X-ray photoelectron spectroscopy (XPS) has been carried out to understand the elemental identification and chemical states of element present in the titania nanoparticles. Figure 7 displays the XPS survey spectra, high-resolution spectra of Ti 2p and O 1s and the binding energy (BE) values along with atomic percentage of the elements. Survey spectrum confirmed the presence of Ti, O, and C atoms in all the nanoparticles. The carbon peak is attributed to adventitious hydrocarbon from XPS instrument itself. Additionally, the Ti-B-500 nanoparticles contain N-atom (1.32 at.%) and S-atom (1.57 at.%) as evident from the survey spectrum. The high-resolution spectra of Ti 2p of Ti-B-500 represent the binding energies of Ti 2p3/2 and Ti 2p1/2, which are centered at 457.3 eV and 462.3 eV respectively, corresponding to a spin–orbit coupling. The high-resolution O 1s peak could be deconvoluted into two peaks at 528.1 eV and 530.1 eV, corresponding to Ti–O–Ti and Ti–O–H bonds, respectively. According to the previous literature, pure TiO2 has binding energies of Ti 2p3/2 and Ti 2p1/2 at 459.0 eV and 464.7 eV respectively [54]. Here, the pure Ti-500 nanoparticles have binding energies of Ti 2p3/2 and Ti 2p1/2 at 458.9 eV and 464.9 eV respectively. Therefore, the lower shifts in binding energy of Ti-B-500 nanoparticle are due to the presence of mixed O–S atom into the lattice environment which is confirmed by National Institute of Standards and Technology (NIST) XPS database [55]. Binding energies of Ti 2p (Ti 2p3/2 and Ti 2p1/2 states) and O 1s (deconvoluted peaks corresponding to Ti–O–Ti and Ti–O–H bonds) in other nanoparticles are indicated to their corresponding high-resolution spectra. The source of sulphur in Ti-B-500 nanoparticles is from the precursor (TiOSO4). To make the precipitates sulphate free, each time the filtered solutions are cross checked with BaCl2 test. However, during synthesis of Ti-B-500, some sulphate ions remained with the surfactant Brij C10. Due to non-ionic nature of the surfactant, complete removal does not take place and after calcination, sulphur atoms are introduced to Ti-B-500 nanoparticles.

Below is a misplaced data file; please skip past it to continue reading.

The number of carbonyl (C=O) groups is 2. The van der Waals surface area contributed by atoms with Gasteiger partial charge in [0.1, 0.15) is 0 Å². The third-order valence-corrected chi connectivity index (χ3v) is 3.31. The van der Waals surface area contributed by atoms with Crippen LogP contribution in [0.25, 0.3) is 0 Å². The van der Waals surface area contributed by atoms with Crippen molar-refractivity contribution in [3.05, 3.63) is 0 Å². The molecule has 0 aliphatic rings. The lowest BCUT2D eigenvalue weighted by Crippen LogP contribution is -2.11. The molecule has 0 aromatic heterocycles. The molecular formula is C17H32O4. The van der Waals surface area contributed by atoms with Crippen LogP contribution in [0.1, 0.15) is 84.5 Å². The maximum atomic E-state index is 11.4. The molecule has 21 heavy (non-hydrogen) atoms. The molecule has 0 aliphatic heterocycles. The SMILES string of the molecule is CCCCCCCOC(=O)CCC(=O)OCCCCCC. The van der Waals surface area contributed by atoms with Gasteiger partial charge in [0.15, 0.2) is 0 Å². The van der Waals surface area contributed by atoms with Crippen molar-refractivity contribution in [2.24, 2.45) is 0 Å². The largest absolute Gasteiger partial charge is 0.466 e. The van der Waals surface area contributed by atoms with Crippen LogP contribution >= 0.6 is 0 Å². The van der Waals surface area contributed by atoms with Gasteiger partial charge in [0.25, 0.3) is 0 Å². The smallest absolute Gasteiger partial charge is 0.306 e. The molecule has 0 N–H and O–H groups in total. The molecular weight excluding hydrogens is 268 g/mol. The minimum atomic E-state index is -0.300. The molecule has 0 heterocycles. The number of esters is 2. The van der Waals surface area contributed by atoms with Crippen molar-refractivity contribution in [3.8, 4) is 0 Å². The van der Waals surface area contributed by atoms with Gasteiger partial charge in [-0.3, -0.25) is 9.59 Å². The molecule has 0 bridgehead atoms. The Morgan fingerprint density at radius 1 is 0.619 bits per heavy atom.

Fig. 7

XPS full survey spectrum and high-resolution spectra of Ti 2p and O 1s in Ti-(S, B and D)-500 nanoparticles

3.6 Band gap measurement

The optical responses of the nanoparticles are investigated using UV-DRS as shown in Fig. 8a. The Ti-B-500 nanoparticles show an absorption edge around 416 nm and the other nanoparticles are closer to 395 nm, i.e. a red shift. The red shift may be attributed to the presence of sulphur atom in the lattice. Both Ti 3d and O 2p orbitals in pure TiO2 are the participant of the valence band (VB) and conduction band (CB). Splitting of the Ti 3d orbital (VB) generates two parts: the t2g and eg states and CB divided into the lower and upper parts. Presence of sulphur (the S 3p states) in the lattice may be contributing to the formation of VB with the O 2p and Ti 3d states because some extents of the S 3p state is delocalized. Thus, the mixing of S 3p states with VB increases the width of the VB itself [56]. This result arises in the red shift and consequently decreases the band gap energy in Ti-B-500 nanoparticles. The direct and indirect band gap energies are calculated using Tauc’s plot and marked in the inset of Fig. 8b and c, respectively.
Fig. 8

a UV–vis absorption spectra, b direct band gap, c indirect band gap and d the schematic diagram of S 3p modified VB of Ti-(S, B and D)-500 nanoparticles

3.7 CIS analysis